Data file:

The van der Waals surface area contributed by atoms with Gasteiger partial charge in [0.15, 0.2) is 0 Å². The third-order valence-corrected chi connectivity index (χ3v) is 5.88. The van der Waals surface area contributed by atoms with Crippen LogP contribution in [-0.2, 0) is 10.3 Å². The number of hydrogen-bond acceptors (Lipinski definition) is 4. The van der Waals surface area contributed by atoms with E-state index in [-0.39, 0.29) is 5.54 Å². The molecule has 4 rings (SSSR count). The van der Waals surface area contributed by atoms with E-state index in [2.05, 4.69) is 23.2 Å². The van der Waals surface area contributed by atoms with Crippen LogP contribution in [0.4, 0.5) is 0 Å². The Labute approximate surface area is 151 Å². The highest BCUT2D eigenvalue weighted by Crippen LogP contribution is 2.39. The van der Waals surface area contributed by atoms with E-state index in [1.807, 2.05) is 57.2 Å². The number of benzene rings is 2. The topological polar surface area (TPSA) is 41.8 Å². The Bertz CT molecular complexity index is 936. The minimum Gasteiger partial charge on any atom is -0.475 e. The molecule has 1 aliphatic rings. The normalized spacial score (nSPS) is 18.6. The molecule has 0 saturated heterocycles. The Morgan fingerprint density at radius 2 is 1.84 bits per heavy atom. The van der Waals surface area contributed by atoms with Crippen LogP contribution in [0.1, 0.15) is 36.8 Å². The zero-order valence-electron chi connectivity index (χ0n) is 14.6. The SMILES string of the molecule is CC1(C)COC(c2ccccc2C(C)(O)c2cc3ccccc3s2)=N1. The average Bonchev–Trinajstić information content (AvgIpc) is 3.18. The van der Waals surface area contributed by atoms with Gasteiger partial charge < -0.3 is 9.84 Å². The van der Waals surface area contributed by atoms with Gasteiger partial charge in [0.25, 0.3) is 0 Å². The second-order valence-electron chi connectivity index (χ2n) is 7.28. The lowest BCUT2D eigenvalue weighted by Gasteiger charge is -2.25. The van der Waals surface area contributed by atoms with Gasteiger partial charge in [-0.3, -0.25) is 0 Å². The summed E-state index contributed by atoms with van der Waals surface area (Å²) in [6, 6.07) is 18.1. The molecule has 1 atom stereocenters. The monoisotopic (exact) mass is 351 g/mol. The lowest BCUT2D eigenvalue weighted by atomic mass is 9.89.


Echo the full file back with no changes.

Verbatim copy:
The van der Waals surface area contributed by atoms with Gasteiger partial charge in [0.15, 0.2) is 0 Å². The third-order valence-corrected chi connectivity index (χ3v) is 5.88. The van der Waals surface area contributed by atoms with Crippen LogP contribution in [-0.2, 0) is 10.3 Å². The number of hydrogen-bond acceptors (Lipinski definition) is 4. The van der Waals surface area contributed by atoms with E-state index in [-0.39, 0.29) is 5.54 Å². The molecule has 4 rings (SSSR count). The van der Waals surface area contributed by atoms with E-state index in [2.05, 4.69) is 23.2 Å². The van der Waals surface area contributed by atoms with Crippen LogP contribution in [0.4, 0.5) is 0 Å². The Labute approximate surface area is 151 Å². The highest BCUT2D eigenvalue weighted by Crippen LogP contribution is 2.39. The van der Waals surface area contributed by atoms with E-state index in [1.807, 2.05) is 57.2 Å². The number of benzene rings is 2. The topological polar surface area (TPSA) is 41.8 Å². The Bertz CT molecular complexity index is 936. The minimum Gasteiger partial charge on any atom is -0.475 e. The molecule has 1 aliphatic rings. The normalized spacial score (nSPS) is 18.6. The molecule has 0 saturated heterocycles. The Morgan fingerprint density at radius 2 is 1.84 bits per heavy atom. The van der Waals surface area contributed by atoms with Crippen LogP contribution in [0.1, 0.15) is 36.8 Å². The zero-order valence-electron chi connectivity index (χ0n) is 14.6. The SMILES string of the molecule is CC1(C)COC(c2ccccc2C(C)(O)c2cc3ccccc3s2)=N1. The average Bonchev–Trinajstić information content (AvgIpc) is 3.18. The van der Waals surface area contributed by atoms with Gasteiger partial charge < -0.3 is 9.84 Å². The van der Waals surface area contributed by atoms with Gasteiger partial charge in [0.25, 0.3) is 0 Å². The second-order valence-electron chi connectivity index (χ2n) is 7.28. The lowest BCUT2D eigenvalue weighted by Gasteiger charge is -2.25. The van der Waals surface area contributed by atoms with Gasteiger partial charge in [-0.3, -0.25) is 0 Å². The summed E-state index contributed by atoms with van der Waals surface area (Å²) in [6, 6.07) is 18.1. The molecule has 1 atom stereocenters. The monoisotopic (exact) mass is 351 g/mol. The lowest BCUT2D eigenvalue weighted by atomic mass is 9.89.